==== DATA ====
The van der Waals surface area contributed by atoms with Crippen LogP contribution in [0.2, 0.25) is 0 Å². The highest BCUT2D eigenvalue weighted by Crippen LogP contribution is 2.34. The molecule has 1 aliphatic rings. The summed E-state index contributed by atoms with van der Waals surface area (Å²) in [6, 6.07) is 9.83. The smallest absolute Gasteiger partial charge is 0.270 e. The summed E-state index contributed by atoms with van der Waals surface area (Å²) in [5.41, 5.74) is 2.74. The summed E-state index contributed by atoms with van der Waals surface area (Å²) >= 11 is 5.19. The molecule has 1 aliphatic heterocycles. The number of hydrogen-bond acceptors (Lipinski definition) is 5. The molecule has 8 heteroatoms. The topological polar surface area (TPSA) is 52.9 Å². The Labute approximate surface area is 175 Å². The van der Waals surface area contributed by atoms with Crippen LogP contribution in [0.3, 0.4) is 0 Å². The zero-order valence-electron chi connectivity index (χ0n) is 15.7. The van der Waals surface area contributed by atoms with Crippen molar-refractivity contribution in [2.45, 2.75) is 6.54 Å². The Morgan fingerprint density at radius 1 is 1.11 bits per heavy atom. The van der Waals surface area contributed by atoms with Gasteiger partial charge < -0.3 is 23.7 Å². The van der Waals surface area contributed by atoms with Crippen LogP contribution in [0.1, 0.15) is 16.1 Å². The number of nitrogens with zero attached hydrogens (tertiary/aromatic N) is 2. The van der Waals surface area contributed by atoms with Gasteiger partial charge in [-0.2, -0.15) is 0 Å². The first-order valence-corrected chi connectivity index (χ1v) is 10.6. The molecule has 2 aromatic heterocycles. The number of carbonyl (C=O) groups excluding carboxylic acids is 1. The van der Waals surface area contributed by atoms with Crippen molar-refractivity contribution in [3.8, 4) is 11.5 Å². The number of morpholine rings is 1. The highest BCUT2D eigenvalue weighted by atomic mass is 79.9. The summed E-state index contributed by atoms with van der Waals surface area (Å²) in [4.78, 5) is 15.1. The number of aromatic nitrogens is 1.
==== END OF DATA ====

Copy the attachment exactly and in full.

The van der Waals surface area contributed by atoms with Crippen LogP contribution in [0.2, 0.25) is 0 Å². The highest BCUT2D eigenvalue weighted by Crippen LogP contribution is 2.34. The molecule has 1 aliphatic rings. The summed E-state index contributed by atoms with van der Waals surface area (Å²) in [6, 6.07) is 9.83. The smallest absolute Gasteiger partial charge is 0.270 e. The summed E-state index contributed by atoms with van der Waals surface area (Å²) in [5.41, 5.74) is 2.74. The summed E-state index contributed by atoms with van der Waals surface area (Å²) >= 11 is 5.19. The molecule has 1 aliphatic heterocycles. The number of hydrogen-bond acceptors (Lipinski definition) is 5. The molecule has 8 heteroatoms. The topological polar surface area (TPSA) is 52.9 Å². The Labute approximate surface area is 175 Å². The van der Waals surface area contributed by atoms with Crippen LogP contribution in [0.3, 0.4) is 0 Å². The zero-order valence-electron chi connectivity index (χ0n) is 15.7. The van der Waals surface area contributed by atoms with Crippen molar-refractivity contribution in [2.45, 2.75) is 6.54 Å². The Morgan fingerprint density at radius 1 is 1.11 bits per heavy atom. The van der Waals surface area contributed by atoms with Gasteiger partial charge < -0.3 is 23.7 Å². The van der Waals surface area contributed by atoms with Crippen LogP contribution in [0.1, 0.15) is 16.1 Å². The number of nitrogens with zero attached hydrogens (tertiary/aromatic N) is 2. The van der Waals surface area contributed by atoms with Gasteiger partial charge in [-0.2, -0.15) is 0 Å². The first-order valence-corrected chi connectivity index (χ1v) is 10.6. The molecule has 2 aromatic heterocycles. The number of carbonyl (C=O) groups excluding carboxylic acids is 1. The van der Waals surface area contributed by atoms with Crippen molar-refractivity contribution in [3.8, 4) is 11.5 Å². The number of morpholine rings is 1. The highest BCUT2D eigenvalue weighted by atomic mass is 79.9. The summed E-state index contributed by atoms with van der Waals surface area (Å²) in [4.78, 5) is 15.1. The number of aromatic nitrogens is 1.